Melting Out of our Winter Shells

Soggy.

Soggy.

Spring has finally decided to show its face here in Duluth.  Sure, there’s still a foot of snow on the ground, but it’s been in the sixties for two days now.  Everything’s all soggy, including my tent in the tree platform.  Speaking of soggy, if I were to use one word to describe Spring here, that would be it.  The snow melts and oozes into the saturated ground, where it lays stagnant in expansive pond-like puddles.

Fortunately, the inside of my tent is perfectly dry.  I’m beginning to adjust to using earplugs instead of relying on the thick snow walls of the quinzhee.  Otherwise, life goes on as usual.  For me, that is.

The same cannot be said for all the birds and animals that are now reappearing and migrating through.  I saw my first robin of the year a few days ago, and I’ve been hearing geese flying overhead, too.  And, lo and behold, along with the joys of spring birds, the scourge of summer is beginning to creep back into the world.  This morning, I saw the season’s first mosquito!  Soon hundreds, no – tens of thousands of them will be spawning in the numerous puddles.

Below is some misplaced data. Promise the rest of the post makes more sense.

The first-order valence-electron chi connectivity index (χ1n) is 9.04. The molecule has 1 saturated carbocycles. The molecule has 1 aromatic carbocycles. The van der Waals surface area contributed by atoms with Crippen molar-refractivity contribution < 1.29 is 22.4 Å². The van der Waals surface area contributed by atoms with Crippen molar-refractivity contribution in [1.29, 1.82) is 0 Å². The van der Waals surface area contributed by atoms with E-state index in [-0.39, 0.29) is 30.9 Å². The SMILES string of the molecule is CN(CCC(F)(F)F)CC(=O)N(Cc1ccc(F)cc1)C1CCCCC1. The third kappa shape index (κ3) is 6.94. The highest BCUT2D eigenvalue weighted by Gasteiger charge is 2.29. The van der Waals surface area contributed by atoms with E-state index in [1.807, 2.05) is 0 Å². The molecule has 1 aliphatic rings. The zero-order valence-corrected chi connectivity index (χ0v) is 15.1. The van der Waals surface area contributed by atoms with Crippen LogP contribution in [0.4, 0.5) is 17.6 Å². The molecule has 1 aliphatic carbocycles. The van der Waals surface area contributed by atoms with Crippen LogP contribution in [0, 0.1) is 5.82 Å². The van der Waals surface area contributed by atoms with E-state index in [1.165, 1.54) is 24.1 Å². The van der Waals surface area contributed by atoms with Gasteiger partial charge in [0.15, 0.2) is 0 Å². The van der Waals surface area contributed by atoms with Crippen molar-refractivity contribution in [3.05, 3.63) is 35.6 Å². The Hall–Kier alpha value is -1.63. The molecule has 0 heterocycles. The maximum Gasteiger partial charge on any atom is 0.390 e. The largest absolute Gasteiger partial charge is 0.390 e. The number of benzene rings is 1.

All the animals showing up reminds me of something my parents and I thought of this winter.  Even though we humans pride ourselves in being more sophisticated than animals, our methods for coping with winter are actually quite similar.  Some of us go south to warmer climates, some of us layer up, and some of us stockpile food and sleep ceaselessly.

Just another example of how, despite the perception that nature is part of our world, we’re really part of nature’s world.

 

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